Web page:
Here's one BIG problem with this: The delayed cuts would not be scheduled to kick in until 2011. And, until those revenue changes begin to affect the general fund, ALL of our legal advisors have unanimously advised the legislature that these cuts will not be protected by Prop 108 (Prop 108 requires a 2/3 vote for a tax increase to be passed). This means that in a few months we will have a perfect storm of events that will almost certainly crush any hopes we have that those cuts would ever go into effect and begin to “pay back” the billions of dollars the sales tax increase will take from Arizona families. Here is a sketch of what I mean: We will have this same governor (who insists we need more revenue and less cuts to spending), the same legislators (who could not muster the courage to make necessary cuts in a non-election year), at least a $2 billion revenue shortfall, no more federal bailout money coming in, and the looming "potential" of reduced revenue to the tune of $400 million from these "future" cuts. The drop in revenue from the cuts will be seen as a problem that needs to be rectified by repealing them or delaying them with a simply majority vote before they go into effect. No one really doubts that there will be a huge effort to delay or outright repeal those cuts before they ever see the light of day. So, essentially, this is a Popeye cartoon situation where you are told "Give me a burger today and I will pay you on Tuesday." In a word, the cuts are but a fantasy. And, it takes only 12 Democrats (all of whom are against the cuts enacting) and 4 Republicans (I can name 5 of them who would vote to delay or repeal them) to do away with the sweetened part of the pot and leave only the tax increase standing. Some of the folks buying into the “fantasy” do it because they are not well versed in our process, others don’t understand the political dynamics of the personalities currently in public office. Those of us who do are not being fooled. There are others out there (possibly including the authors of the cowardly anonymous YouTube video) who understand this full and well and it is actually part of their overall plan to get more revenue through a tax hike now, knowing they will never lose future revenues to the tax cuts because they will never come to fruition.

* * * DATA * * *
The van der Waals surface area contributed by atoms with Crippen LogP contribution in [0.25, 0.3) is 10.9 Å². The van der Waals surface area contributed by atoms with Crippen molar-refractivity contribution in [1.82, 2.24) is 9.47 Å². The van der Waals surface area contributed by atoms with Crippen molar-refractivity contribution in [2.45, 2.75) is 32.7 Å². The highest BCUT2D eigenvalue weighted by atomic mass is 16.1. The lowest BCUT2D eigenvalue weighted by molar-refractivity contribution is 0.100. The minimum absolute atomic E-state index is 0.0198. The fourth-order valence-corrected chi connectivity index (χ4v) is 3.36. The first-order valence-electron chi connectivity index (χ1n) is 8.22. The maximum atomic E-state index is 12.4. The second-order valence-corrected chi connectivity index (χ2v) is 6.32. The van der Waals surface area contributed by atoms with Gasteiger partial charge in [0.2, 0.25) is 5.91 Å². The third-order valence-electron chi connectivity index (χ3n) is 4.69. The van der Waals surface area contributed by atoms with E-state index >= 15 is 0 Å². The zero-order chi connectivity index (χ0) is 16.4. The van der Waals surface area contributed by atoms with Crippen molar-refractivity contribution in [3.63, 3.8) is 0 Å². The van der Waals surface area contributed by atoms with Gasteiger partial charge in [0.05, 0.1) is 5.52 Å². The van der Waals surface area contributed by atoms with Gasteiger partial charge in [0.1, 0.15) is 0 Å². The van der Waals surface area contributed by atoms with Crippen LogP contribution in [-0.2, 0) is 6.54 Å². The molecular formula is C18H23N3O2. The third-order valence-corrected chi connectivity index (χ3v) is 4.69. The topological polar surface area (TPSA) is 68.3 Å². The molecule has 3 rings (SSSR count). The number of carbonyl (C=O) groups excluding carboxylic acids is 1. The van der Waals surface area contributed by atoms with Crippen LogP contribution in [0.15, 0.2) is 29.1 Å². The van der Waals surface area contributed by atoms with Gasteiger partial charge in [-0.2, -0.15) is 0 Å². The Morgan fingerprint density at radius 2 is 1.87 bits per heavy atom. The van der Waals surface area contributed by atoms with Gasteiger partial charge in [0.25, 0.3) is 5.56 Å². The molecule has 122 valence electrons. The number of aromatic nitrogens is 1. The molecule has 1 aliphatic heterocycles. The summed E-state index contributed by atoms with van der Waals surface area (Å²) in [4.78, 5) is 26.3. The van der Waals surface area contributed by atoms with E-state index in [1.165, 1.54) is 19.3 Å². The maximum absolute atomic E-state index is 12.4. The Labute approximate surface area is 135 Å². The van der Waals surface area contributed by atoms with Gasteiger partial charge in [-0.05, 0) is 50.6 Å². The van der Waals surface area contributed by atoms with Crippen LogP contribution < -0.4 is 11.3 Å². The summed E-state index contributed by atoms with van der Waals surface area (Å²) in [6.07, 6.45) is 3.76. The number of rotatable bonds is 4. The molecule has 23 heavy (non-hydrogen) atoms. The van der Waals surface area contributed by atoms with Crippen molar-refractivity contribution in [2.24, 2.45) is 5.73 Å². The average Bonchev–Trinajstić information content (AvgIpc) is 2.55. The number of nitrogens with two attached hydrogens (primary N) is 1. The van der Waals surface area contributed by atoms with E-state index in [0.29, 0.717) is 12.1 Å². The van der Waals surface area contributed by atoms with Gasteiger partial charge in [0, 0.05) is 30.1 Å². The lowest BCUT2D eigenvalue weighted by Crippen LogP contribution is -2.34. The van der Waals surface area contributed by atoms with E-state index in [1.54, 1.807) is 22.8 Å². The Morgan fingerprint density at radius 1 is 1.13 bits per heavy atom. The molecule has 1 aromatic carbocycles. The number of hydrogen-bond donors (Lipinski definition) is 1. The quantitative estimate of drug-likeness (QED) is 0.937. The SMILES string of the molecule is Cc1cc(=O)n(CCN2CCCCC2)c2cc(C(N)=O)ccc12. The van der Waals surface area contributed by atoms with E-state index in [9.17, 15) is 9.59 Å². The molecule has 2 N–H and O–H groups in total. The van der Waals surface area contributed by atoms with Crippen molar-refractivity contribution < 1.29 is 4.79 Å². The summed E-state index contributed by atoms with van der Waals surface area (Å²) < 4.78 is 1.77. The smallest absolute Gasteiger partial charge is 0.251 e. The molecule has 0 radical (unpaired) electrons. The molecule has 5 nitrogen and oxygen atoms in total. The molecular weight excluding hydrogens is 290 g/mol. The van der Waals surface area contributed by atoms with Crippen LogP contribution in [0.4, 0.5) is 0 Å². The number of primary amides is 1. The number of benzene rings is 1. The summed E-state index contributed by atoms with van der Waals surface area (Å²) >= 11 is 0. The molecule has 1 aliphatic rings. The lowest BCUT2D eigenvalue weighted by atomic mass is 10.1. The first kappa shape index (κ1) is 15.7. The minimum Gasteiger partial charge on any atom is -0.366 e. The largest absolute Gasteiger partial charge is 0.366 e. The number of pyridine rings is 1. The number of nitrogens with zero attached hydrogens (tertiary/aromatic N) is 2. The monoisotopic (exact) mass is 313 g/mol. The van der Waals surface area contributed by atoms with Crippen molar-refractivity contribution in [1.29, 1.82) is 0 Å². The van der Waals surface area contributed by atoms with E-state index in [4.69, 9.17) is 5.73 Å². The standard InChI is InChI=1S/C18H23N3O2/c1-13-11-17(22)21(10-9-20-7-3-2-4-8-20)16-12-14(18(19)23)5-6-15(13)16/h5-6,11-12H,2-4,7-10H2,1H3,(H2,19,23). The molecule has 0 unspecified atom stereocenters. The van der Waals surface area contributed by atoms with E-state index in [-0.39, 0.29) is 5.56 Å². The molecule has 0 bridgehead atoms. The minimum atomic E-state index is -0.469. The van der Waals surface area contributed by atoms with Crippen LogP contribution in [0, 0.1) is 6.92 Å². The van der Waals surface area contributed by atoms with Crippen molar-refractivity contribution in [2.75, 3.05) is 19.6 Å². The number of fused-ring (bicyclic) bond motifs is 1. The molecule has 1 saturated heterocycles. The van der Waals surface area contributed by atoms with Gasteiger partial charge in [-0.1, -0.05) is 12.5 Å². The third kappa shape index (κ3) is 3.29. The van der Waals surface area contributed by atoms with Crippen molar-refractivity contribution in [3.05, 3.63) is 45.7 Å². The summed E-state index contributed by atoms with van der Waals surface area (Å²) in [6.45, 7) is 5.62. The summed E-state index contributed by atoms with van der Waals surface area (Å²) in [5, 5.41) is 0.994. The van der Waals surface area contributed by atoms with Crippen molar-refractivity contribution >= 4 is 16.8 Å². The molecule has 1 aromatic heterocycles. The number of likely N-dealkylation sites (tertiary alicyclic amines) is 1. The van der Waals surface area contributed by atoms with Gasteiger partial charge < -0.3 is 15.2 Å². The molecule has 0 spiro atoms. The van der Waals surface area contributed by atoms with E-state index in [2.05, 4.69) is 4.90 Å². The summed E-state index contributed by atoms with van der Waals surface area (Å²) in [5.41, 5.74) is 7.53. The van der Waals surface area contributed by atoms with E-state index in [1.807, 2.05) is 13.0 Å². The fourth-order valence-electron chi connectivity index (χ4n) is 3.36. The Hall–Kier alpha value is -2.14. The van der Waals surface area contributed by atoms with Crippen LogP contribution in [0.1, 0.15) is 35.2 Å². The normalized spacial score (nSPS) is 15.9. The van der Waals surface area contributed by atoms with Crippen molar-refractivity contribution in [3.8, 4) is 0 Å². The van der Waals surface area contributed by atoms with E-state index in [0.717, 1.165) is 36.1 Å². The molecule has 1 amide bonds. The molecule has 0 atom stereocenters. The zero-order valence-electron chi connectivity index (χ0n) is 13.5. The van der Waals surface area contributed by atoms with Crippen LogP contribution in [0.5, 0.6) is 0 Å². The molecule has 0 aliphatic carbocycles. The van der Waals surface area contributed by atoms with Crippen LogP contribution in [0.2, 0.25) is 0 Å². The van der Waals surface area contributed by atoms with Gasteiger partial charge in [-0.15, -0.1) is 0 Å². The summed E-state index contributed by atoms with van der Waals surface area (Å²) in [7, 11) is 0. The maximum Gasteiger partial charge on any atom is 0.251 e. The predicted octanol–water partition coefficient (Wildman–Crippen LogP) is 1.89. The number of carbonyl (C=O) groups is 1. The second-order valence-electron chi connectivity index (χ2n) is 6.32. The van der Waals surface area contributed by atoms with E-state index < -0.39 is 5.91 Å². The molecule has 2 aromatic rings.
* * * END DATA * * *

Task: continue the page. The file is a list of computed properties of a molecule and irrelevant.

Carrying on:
Additionally, there is the very real economic issue to contend with in regard to the tax increase itself. When you want to turn an economy around, you try to stimulate it by giving folks money to go out and
spend in the community. By pulling a billion dollars in spending capacity out of the hands of Arizonans, you will be doing the OPPOSITE of stimulating the economy.
You will, in effect, slow it down and prolong the recession and at the same time cripple Arizona families who are desperately just trying to hang on in this economy. They estimate the average family will pay the government an extra $400 if this sales tax passes. Think about it. How many groceries can you buy for $400? Car payment? School fees and books? What will those families choose to live without once they are sending that money to the state instead of infusing the same dollars into our economy? Tax increases are bad. Tax increases during a recession are irresponsible. A tax increase to cover over-spending is un-Republican.

Incidentally, the polling supports this sales tax passing even BEFORE the multi-million dollars in special interest money come pouring in to support a slick ad campaign to make sure it passes. Remember Prop 400? Same crew running this show, but this time they will have even more support from Teacher's Unions, Firefighter's Unions, Hospital Associations, etc. To those that find solace in saying "I will vote to push it forward, but will vote against it at the polls," I think a reality check is in order. It will be like David and Goliath. Heck, look at the professionally produced hit ad they did on me already just to get my ONE vote!